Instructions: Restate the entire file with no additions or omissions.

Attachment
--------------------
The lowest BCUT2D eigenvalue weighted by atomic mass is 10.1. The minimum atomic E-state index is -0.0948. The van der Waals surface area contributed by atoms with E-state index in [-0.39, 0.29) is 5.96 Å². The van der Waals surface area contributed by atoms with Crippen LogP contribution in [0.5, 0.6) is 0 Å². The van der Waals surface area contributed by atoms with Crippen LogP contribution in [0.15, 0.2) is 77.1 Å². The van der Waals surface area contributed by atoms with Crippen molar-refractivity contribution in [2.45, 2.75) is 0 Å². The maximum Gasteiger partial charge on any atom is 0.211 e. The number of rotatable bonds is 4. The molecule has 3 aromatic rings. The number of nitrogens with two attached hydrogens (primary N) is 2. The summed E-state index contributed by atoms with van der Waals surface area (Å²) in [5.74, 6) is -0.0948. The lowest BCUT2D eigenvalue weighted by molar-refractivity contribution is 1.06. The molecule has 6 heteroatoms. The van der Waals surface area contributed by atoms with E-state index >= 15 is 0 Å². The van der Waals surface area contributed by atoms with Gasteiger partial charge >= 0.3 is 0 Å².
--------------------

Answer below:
The lowest BCUT2D eigenvalue weighted by atomic mass is 10.1. The minimum atomic E-state index is -0.0948. The van der Waals surface area contributed by atoms with E-state index in [-0.39, 0.29) is 5.96 Å². The van der Waals surface area contributed by atoms with Crippen LogP contribution in [0.5, 0.6) is 0 Å². The van der Waals surface area contributed by atoms with Crippen LogP contribution in [0.15, 0.2) is 77.1 Å². The van der Waals surface area contributed by atoms with Crippen molar-refractivity contribution in [2.45, 2.75) is 0 Å². The maximum Gasteiger partial charge on any atom is 0.211 e. The number of rotatable bonds is 4. The molecule has 3 aromatic rings. The number of nitrogens with two attached hydrogens (primary N) is 2. The summed E-state index contributed by atoms with van der Waals surface area (Å²) in [5.74, 6) is -0.0948. The lowest BCUT2D eigenvalue weighted by molar-refractivity contribution is 1.06. The molecule has 6 heteroatoms. The van der Waals surface area contributed by atoms with E-state index >= 15 is 0 Å². The van der Waals surface area contributed by atoms with Gasteiger partial charge >= 0.3 is 0 Å².